NASCAR’s next generation of race cars for the Monster Energy NASCAR Cup Series will probably have Italian roots. NASCAR has already started testing the Gen 7 chassis, with Richard Childress driver Austin Dillon putting in two days of testing behind the wheel of an HMS-prepped prototype vehicle in Richmond. There’s currently one other prototype – this one NASCAR built and is using for wind tunnel testing.
Although there has been no official announcement as yet, everything points to the Italian firm of Dallara Automobili as being the chassis supplier for the Gen 7 car, which will make its debut in a points-paying race at the Daytona 500 in 2021. Dallara builds spec cars for many top-tier racing series, including a number of Formula 1 cars, the Cadillacs seen in the Daytona Prototype (GTD) class in IMSA’s WeatherTech SportsCar championship and the NTT IndyCar Series.
Based in Varano de’ Melegari, Italy, with production offices in Speedway, Indiana, not only will Dallara be producing the chassis for the Chevrolets, Fords and Toyotas in NASCAR’s top-tier series, they will also be tapped for their knowledge of cockpit safety, gleaned from years of experience in building vehicles for other major racing series. There’s no word on which of its two facilities will be used to produce the Gen 7 chassis.
Dallara, founded by company scion Gian Paolo Dallara in the 1970s, is one of the world’s premiere chassis suppliers and has been building and servicing cars for a number of racing series around the world, including the Formula 2 and GP3 F1 training series, Super Formula in Japan, IndyCar’s Indy Lights series and British Formula 3, as well as most domestic F3 championship series.
In a news conference about the tests, NASCAR Senior Vice President of Innovation and Racing Development John Probst told reporters, “This is an important milestone for the Next Gen car and the future of stock car racing. There are so many new systems on the car from the front to the back that our main goal with this test was to log laps and put miles on them. The test has met – and even exceeded – our expectations and we are well on our way to developing the final iteration of the car.”
Dillon told reporters after his testing, “I really enjoyed driving the car. I like the way it looks; you can see the finished product down the road. The OEMs can make the body look really good, like a street car that you see on the road today. When it comes together and they all get their cars on the track, we’re going to have something to work with that also looks really good.”
Neither NASCAR nor Dallara had comments on the story when RacingJunk reached out to them by email.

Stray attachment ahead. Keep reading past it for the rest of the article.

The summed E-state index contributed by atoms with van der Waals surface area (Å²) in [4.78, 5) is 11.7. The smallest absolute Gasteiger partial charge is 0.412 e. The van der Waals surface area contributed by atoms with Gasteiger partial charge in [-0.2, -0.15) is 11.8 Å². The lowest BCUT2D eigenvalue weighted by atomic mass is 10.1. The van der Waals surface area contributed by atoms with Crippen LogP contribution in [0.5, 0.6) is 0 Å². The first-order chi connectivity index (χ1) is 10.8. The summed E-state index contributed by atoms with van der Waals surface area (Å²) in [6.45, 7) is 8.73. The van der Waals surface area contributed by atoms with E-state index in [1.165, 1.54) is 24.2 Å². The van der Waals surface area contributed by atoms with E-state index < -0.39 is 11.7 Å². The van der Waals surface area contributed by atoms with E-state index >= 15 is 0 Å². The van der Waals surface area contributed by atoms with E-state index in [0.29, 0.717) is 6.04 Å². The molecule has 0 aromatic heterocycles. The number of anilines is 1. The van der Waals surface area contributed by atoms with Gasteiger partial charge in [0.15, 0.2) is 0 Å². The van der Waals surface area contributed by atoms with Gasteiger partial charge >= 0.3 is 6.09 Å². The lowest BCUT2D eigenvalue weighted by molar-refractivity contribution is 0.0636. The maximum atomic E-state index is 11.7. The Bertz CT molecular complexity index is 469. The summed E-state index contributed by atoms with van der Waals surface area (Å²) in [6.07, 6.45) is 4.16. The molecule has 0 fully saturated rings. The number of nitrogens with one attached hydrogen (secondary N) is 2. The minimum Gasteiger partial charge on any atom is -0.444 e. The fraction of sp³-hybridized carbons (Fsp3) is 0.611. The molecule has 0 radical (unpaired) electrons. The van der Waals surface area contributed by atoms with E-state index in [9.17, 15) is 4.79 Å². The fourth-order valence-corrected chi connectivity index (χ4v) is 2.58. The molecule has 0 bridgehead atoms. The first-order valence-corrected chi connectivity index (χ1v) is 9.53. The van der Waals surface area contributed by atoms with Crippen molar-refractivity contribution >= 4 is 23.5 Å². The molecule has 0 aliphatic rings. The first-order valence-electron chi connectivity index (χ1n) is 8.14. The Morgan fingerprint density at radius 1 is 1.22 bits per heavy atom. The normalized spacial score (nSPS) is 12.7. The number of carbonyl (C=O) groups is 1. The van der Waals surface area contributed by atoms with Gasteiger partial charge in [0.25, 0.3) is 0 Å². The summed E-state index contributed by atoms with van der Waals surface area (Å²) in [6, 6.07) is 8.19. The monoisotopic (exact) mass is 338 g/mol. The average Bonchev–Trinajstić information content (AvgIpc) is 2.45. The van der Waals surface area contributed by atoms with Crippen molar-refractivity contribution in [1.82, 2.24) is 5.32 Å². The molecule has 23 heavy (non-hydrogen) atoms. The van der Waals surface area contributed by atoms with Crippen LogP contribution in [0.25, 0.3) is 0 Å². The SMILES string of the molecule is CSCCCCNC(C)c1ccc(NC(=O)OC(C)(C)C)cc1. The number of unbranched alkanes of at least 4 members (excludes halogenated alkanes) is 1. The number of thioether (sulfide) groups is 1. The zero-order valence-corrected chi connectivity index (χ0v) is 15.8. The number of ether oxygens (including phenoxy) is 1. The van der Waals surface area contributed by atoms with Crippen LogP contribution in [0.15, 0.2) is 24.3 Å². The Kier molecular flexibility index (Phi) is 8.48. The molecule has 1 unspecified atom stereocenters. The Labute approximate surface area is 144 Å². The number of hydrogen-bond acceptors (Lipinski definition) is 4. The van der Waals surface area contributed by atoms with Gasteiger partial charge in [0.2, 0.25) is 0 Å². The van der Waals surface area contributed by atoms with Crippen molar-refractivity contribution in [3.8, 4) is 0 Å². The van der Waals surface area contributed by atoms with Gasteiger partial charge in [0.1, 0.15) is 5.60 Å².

In other news, the Joe Gibbs Racing Number 11 team of Denny Hamlin was docked by NASCAR on Oct. 8 for “lug nut(s) not properly installed” after the Dover race. Crew chief Chris Gabehart was fined $10,000 for the infraction. SHR crew member Chad Emmons received an indefinite suspension for violating NASCAR’s Substance Abuse Policy. Emmons was the gas man for the Daniel Suárez Stewart-Haas Racing Number 41 team.
Kevin Harvick’s Stewart-Haas Racing Number for crew chief Rodney Childers confirmed reports that he and SHR have agreed to a multiyear contract extension. SHR issued a statement saying they don’t comment on contracts. Also at SHR, Smithfield Foods, Inc. signed a new contract extending their sponsorship of the Number 10 team of Aric Almirola.
Reigning NASCAR Xfinity Series champion Tyler Reddick won’t be returning to the Richard Childress Racing Number 2 for the 2020 Xfinity season. Instead, he will take over driving duties for the RCR Number 8 Monster Energy NASCAR Cup Series currently driven by Daniel Hemric, who it was announced recently wouldn’t be returning to the ride next season.
Ricky Stenhouse, Jr. is out for the 2020 season at Roush-Fenway Racing. IT was revealed recently that Chris Buescher will be taking over driving duties in the Number 17.
JGR NASCAR Xfinity driver Christopher Bell will be taking over driving duties for the Number 95 Leavine Family Racing in the Cup series. Bell’s crew chief Jason Ratcliffe will join him in the move to LFR. Matt DiBenedetto is currently holding the wheel there, but will be moving over to drive the Number 21 for the legendary Wood Brothers Racing in 2020, taking over for Paul Menard, who announced his retirement at the end of the season.
Finally, last week NASCAR and ARCA revealed a new format for 2020 that will add a new champion to the existing three historic regional championship series. All four will run under the ARCA Menards Series banner. The new series will be something of an All-Star Series consisting of ten races within the overall ARCA Menards Series championship and featuring the drivers of the three existing series (ARCA Menards Series East and ARCA Menards Series West and ARCA Menards Series) competing against each other to determine a Showdown champion.